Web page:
“These illegal warungs (local cafes) were constructed during the financial crisis when there was no work going on with the project,” said Seril.
“But we’re not just driving them away. We are putting up more beautiful warungs for them close to the beach,” he said.
Seril said the closure and relocation of the warungs would be organized by the local banjar (community).
“We are working with the Pecatu village officials, and the new warungs will be donated to them,” he said.
The beach itself will eventually be entirely free of any developments, according to Seril, and an international restaurant and spa named Kelapa will be built on the cliff-top, with construction planned to start in the next few months.
“As soon as we drive out the warungs, construction on the restaurant will start,” he said.
Seril said the beach would be referred to as “New Kuta Beach.”
“Its Balinese name is Cimongka. Dreamland was the name given to it by Australians,” he said, adding that Bali Pecatu Graha had named it New Kuta Beach since the original launch of the project.
The development has caused alarm among some of the Pecatu villagers who work at the beach. Once a nudists’ and surfers’ secret, Dreamland has become one of the most popular beaches in Bali in recent years, and a thriving, informal service industry has grown up on the cliff-side.
According to locals, there are 38 locally owned businesses at the beach, each employing between three and five people. The first were established in the 1980s, said one warung owner who gave his name as Rocky, adding that the original buildings were removed by Bali Pecatu Graha when the company bought the land in 1995.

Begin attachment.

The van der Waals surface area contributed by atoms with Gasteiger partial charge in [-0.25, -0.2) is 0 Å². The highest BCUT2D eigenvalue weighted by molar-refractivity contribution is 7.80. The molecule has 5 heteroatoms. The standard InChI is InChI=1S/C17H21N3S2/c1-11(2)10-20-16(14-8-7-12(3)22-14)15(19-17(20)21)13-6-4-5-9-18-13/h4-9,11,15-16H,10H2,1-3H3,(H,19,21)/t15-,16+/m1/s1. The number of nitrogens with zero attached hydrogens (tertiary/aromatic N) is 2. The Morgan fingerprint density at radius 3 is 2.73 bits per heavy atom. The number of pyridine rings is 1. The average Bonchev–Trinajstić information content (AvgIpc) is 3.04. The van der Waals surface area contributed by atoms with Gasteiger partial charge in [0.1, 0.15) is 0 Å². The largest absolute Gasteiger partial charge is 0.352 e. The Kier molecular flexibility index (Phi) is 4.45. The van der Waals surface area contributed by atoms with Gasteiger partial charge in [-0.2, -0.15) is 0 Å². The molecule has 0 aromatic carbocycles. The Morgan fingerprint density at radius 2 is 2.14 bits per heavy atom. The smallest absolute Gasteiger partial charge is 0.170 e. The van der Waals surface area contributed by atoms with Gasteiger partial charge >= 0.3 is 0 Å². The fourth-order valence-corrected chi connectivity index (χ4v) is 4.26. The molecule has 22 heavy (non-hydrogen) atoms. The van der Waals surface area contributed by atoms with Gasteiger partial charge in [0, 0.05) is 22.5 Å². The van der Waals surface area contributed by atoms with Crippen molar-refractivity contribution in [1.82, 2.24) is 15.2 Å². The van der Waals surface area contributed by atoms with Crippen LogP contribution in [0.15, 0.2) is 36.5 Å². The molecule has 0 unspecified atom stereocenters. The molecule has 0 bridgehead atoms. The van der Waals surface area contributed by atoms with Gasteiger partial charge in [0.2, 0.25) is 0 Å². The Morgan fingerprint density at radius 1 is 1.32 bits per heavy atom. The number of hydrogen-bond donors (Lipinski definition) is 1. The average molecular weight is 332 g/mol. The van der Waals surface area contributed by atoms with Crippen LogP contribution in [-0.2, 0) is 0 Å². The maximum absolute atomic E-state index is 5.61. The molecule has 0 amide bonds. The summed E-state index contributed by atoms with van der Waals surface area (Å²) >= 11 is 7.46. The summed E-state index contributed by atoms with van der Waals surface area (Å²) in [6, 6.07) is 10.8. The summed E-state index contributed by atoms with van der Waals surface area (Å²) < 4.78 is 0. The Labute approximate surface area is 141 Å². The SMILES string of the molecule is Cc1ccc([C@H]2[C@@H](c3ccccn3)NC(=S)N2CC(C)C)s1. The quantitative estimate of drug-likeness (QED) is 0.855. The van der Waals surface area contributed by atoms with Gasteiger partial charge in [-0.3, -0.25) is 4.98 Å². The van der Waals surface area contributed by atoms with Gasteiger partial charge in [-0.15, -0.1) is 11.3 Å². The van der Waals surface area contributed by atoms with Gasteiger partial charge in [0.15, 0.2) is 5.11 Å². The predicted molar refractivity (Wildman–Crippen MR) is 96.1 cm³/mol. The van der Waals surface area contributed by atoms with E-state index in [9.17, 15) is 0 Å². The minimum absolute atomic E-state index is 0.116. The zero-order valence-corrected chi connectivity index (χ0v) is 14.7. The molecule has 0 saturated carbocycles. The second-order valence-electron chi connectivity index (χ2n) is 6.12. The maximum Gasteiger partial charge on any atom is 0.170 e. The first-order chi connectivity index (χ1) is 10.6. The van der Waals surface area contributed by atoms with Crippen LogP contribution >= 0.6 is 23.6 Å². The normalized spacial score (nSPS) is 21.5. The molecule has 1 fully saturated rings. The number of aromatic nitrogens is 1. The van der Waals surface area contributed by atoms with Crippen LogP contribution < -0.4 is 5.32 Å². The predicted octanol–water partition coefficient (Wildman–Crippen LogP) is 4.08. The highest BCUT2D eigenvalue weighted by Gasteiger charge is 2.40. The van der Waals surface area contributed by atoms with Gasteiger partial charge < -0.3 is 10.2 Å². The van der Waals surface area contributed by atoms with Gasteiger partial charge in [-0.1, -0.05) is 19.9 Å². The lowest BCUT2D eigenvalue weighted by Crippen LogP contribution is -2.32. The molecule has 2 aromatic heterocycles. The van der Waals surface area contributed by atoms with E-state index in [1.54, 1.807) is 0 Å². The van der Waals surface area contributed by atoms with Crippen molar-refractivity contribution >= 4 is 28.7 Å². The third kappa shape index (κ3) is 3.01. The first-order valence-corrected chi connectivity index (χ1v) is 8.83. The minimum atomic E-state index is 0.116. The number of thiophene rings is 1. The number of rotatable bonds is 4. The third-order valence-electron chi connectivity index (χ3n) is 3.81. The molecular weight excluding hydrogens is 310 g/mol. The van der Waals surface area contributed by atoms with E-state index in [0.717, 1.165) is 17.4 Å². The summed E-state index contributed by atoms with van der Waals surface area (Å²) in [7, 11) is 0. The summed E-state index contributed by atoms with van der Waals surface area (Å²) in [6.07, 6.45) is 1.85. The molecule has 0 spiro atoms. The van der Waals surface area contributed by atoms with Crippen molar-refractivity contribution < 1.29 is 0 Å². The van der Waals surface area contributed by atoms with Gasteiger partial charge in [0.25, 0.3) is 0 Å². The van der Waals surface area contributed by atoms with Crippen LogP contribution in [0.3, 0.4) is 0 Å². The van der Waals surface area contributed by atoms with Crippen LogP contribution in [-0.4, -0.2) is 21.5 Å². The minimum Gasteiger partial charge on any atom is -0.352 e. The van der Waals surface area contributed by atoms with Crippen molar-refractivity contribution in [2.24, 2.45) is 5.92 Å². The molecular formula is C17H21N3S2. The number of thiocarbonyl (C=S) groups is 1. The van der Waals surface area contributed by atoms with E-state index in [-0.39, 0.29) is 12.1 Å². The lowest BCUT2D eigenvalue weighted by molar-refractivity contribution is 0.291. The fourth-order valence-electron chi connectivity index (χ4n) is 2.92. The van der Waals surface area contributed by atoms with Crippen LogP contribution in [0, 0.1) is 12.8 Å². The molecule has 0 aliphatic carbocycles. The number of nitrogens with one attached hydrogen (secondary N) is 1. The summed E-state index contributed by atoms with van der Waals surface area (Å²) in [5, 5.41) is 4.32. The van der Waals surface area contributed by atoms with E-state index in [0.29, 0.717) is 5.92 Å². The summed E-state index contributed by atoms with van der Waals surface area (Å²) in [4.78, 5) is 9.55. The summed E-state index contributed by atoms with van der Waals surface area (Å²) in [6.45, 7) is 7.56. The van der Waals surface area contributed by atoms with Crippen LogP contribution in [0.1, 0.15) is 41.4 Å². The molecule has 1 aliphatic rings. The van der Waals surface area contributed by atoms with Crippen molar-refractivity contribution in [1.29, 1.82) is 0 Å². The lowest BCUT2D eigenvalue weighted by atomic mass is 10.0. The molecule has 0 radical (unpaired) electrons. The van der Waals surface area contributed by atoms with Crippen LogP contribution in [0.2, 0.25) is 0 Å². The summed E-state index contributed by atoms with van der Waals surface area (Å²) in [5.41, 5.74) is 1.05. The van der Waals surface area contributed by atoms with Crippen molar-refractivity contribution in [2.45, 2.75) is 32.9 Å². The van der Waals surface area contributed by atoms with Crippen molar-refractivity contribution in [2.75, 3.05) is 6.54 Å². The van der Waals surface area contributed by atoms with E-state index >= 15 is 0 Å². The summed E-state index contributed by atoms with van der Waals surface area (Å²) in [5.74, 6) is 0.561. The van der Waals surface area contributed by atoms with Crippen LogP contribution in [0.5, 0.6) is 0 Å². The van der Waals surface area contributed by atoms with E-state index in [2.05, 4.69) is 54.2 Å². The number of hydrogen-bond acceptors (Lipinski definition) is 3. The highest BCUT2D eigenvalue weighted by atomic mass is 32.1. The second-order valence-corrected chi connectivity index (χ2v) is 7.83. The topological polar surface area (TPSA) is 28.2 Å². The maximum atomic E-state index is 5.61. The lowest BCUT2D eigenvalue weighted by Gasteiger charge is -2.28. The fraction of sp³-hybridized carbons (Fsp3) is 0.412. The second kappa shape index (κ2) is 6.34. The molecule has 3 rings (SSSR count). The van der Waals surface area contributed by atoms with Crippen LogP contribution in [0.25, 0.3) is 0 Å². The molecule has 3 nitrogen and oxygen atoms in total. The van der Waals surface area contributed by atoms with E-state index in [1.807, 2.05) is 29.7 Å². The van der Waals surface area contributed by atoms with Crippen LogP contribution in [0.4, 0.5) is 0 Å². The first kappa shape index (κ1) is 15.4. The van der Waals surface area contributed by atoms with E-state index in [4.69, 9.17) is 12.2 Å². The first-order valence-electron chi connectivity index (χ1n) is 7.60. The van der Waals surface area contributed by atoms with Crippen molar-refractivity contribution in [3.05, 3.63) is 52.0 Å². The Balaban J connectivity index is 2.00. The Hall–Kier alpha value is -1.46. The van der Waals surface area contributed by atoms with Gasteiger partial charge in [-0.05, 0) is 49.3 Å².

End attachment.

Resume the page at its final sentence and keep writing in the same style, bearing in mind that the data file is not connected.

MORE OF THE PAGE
Most of the people who had worked at the beach took jobs with the company, he said, but were laid off when construction stopped in 1998.
“So we came back to the beach and built the warungs again.”
Each of the warung owners will be allocated a position in a strip of small concrete shops being built on a raised platform along a dry riverbed that leads to the beach, and will be provided with legal papers for the property, locals said.
“We know there’s nothing we can do. We don’t have any legal rights to the land here, so it’s a good thing that they’re going to give us the documents for then new warungs,” said another warung owner who also spoke to The Times on condition of anonymity.
“But I don’t think those new places are going to be good for business. It’ll be different from now - there’s no view and I’m worried that tourists will stop coming here,” he said, adding that he had received no confirmation of when the existing businesses would have to close.
Some foreign tourists at the beach expressed concern at the plans to relocate the warungs.
“It’s a bad move, I reckon,” said a tourist from Byron Bay, Australia, who gave his name as Col.
“This place is magic as it is. The idea’s ridiculous. It will take away the simplicity of it. I won’t come back,” he said.
But Jack, a surfer from Perth had a different perspective.
“I’ve been coming here for about five years, and it’s changed so much. There’s too many cafes on the cliff now, and too many people. I reckon the place is already spoilt, so maybe just getting rid of them all is for the best,” he said.
© Tim Hannigan 2007